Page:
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Amid the ongoing conflict in Israel, “Squad” member and Missouri Rep. Cori Bush delivered a controversial House floor speech in defense of the Palestinians on Thursday.
During that speech, she paid homage to Bassem Masri, a deceased far-left Palestinian and Black Lives Matter activist who rose to some fame amid the Ferguson riots in 2014. But in paying homage to him, she both told numerous lies and also sugarcoated his past.
“St. Louis and I rise today in solidarity with the Palestinian people and in memory of our brother, Bassem Masri, a Ferguson activist who was with us on the front lines of our uprising for justice following the police murder of Michael Brown Jr. Bassem was a St. Louis Palestinian. Bassem also lived in Jerusalem, Palestine,” she began.
Fact-check: Deceased criminal suspect Michael Brown was justifiably fatally shot by police after he strong-arm robbed an immigrant convenience store owner and then attacked the officer who’d been dispatched to apprehend him. There is also no place known as “Palestine,” and Jerusalem exists in the nation of Israel.
As of Saturday morning, not a single mainstream media outlet in America — including CNN, which loves to “fact-check” Republicans — had fact-checked the Democrat lawmaker’s lies.
Listen to Bush’s false claims below:
The fight for Black lives and the fight for Palestinian liberation are interconnected.
We oppose our money going to fund militarized policing, occupation, and systems of violent oppression and trauma.
We are anti-war. We are anti-occupation. And we are anti-apartheid. Period. pic.twitter.com/DO42FEre0W
— Congresswoman Cori Bush (@RepCori) May 13, 2021
“Bassem was one of us. He showed up ready. As a Palestinian, he was ready to resist, to rebel, to rise up with us as our St. Louis community mourned Mike Brown Jr.’s state-sanctioned murder, and as we demanded an end to the militarized police occupation of our communities,” she continued.
“Palestinians know what state violence, militarized policing and occupation of their communities looks like, and they’ve lived that reality of having to go through checkpoints while trying to live their lives. they know this reality,” Bush added.
The rest of the speech continued along this path, with her equating the grievances of the Black Lives Matter movement with the grievances of Palestinians.
Not included in her diatribe was a single mention of Masri’s disturbing past. During the Ferguson riots, he was captured on cell phone footage telling a couple of local police officers that he was praying for their deaths.
“I’m praying for your death and your death and your death and your death,” he said as he pointed to one cop after another, as reported at the time by St. Louis station KTVI.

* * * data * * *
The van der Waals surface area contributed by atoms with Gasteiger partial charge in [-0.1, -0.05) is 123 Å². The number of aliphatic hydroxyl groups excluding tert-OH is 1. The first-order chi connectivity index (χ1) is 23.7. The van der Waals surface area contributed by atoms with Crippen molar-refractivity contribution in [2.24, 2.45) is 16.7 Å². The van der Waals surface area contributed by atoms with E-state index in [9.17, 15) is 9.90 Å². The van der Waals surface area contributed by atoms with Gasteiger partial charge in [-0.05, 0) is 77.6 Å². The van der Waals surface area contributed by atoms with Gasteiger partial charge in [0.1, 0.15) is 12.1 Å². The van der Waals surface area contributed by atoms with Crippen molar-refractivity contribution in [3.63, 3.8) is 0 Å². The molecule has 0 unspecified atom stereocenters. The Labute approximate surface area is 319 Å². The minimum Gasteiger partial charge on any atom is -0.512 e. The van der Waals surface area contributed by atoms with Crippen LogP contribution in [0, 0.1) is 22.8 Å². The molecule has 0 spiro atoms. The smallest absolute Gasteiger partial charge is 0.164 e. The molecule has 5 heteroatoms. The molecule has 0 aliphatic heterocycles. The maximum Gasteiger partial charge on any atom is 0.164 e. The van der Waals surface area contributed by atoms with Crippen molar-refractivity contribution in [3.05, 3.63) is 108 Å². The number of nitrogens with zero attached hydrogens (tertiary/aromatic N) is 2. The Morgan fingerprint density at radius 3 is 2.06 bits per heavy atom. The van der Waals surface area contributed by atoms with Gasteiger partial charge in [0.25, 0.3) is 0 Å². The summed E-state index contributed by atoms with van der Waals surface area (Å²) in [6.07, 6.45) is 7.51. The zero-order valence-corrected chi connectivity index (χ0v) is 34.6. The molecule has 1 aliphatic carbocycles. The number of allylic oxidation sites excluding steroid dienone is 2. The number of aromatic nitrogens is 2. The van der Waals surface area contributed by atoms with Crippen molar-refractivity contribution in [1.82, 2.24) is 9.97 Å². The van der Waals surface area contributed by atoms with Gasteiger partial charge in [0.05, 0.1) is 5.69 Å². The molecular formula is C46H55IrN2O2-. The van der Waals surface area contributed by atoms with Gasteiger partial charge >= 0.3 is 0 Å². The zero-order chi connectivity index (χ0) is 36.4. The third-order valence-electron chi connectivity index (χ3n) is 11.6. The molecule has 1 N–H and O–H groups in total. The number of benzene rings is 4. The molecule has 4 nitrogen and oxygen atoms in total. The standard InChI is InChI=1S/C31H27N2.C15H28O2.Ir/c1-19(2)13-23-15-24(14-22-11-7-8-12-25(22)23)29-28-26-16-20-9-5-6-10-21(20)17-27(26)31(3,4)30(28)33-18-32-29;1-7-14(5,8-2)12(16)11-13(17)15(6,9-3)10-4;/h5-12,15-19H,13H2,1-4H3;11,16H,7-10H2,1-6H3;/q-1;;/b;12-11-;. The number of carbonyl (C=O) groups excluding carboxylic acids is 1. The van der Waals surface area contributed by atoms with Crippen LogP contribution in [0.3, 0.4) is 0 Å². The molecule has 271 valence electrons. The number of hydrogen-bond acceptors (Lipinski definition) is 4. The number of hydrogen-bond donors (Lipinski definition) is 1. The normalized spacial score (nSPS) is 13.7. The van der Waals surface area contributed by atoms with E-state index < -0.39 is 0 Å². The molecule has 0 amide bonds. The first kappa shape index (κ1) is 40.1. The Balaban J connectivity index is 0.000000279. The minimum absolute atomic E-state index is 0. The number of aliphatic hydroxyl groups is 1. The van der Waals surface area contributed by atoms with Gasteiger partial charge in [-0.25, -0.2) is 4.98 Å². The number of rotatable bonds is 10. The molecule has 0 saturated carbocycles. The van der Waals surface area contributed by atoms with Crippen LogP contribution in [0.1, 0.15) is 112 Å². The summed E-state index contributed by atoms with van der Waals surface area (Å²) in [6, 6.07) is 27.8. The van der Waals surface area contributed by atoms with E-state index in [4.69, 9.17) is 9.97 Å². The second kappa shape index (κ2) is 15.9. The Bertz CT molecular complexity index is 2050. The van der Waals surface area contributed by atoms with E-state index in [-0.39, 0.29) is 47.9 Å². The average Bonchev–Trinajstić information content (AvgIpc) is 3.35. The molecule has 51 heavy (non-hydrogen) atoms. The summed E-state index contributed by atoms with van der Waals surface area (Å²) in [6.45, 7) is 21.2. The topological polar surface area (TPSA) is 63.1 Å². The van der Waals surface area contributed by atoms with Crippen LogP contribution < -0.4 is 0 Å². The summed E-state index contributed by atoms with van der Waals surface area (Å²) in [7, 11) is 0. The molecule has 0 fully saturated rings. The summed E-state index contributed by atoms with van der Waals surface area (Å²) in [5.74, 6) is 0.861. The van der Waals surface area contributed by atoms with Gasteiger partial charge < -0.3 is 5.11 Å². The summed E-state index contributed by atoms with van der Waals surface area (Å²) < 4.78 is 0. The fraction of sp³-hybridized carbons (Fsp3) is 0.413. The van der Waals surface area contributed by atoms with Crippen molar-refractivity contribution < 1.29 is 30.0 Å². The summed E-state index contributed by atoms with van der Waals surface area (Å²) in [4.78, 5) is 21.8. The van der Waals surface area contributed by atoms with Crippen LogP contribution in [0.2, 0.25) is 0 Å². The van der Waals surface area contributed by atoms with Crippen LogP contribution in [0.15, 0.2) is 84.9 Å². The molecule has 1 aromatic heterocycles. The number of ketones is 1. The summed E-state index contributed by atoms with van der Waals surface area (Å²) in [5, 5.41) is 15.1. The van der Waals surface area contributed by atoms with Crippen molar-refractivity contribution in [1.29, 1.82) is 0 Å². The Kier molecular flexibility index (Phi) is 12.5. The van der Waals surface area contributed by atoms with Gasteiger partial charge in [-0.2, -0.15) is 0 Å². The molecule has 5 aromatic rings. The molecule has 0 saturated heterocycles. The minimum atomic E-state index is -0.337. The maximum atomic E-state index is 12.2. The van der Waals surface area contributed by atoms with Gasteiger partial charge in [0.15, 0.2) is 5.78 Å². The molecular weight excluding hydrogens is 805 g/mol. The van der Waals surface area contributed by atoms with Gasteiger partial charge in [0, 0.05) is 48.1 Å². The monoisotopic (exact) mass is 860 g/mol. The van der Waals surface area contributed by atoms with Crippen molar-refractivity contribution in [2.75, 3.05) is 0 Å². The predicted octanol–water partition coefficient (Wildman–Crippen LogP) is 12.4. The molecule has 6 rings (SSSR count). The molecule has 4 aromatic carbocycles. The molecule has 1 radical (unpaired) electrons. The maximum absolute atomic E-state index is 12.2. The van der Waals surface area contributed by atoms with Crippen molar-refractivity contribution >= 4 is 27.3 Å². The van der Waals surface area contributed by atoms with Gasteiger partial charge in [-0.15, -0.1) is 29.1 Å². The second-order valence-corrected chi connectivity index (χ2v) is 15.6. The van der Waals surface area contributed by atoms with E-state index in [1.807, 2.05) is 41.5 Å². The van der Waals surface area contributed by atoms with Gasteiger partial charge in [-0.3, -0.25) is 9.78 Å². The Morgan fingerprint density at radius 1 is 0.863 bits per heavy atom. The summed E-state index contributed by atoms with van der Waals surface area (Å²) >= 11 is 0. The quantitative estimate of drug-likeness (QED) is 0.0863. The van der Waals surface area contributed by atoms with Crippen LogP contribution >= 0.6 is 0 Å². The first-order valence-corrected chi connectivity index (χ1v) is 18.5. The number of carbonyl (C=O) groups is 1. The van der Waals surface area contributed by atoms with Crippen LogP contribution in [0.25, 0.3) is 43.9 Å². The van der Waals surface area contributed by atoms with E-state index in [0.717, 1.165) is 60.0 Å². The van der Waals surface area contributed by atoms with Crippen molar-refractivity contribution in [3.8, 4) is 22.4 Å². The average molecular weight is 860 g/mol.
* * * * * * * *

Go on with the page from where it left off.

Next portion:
Around that same time, he posted the following tweet promoting the murder of cops (archived copy here):
Pigs In a Blanket Fry Em Like Baconnnn #Ferguson
— Bassem Masri (@bassem_masri) December 20, 2014
The number of police officers killed in the line of duty spiked that year.
“The number of police officers feloniously killed in the line of duty spiked to 51 in 2014, up almost 89% from the 27 cops who were killed in 2013,” MSNBC of all outlets confirmed in mid-2015.
The man was so radical that even CNN’s Brian Stelter, a known defender of left-wing causes and figures, came at him.
During an interview with Masri in November of 2014, Stelter specifically came at Masri for having tried to intimidate one of the network’s field correspondents.
Days earlier, Masri and his crew had shouted down correspondent Sarah Sidner as she was trying to provide an update from the scene, with Masri at one point accusing CNN of being run by “Zionists.”
Masri eventually died in 2018 from a fentanyl overdose, according to Rolling Stone magazine.
Toward the end of Bush’s speech, she delivered one final tribute to the radical activist.
“So today we remember Bassem, we remember his resistance in the face of militarized police occupation as a St. Louis Palestinian. We lost him to a health crisis, but we remember his words today. Until all our children are safe, we will continue to fight for our rights in Palestine and in Ferguson,” she said.
It’s not clear if she also remembered his virulently anti-cop rhetoric.
William A. Jacobson, a Cornell Law School professor and the creator of Legal Insurrection, wasn’t pleased by her rhetoric, saying “Cori Bush devoted her speech on the floor of the House not only to bashing Israel, but to praising an activist who wished death and harm on the police.”
“You may not have realized who Bush was praising, but she certainly understood,” he wrote.
It’s not the first time she’s sided with the bad guys. In a tweet posted in January, she slammed the Trump administration for allowing the death sentence to be applied to 13 hardcore criminals responsible for the murders of a combined 32 people.
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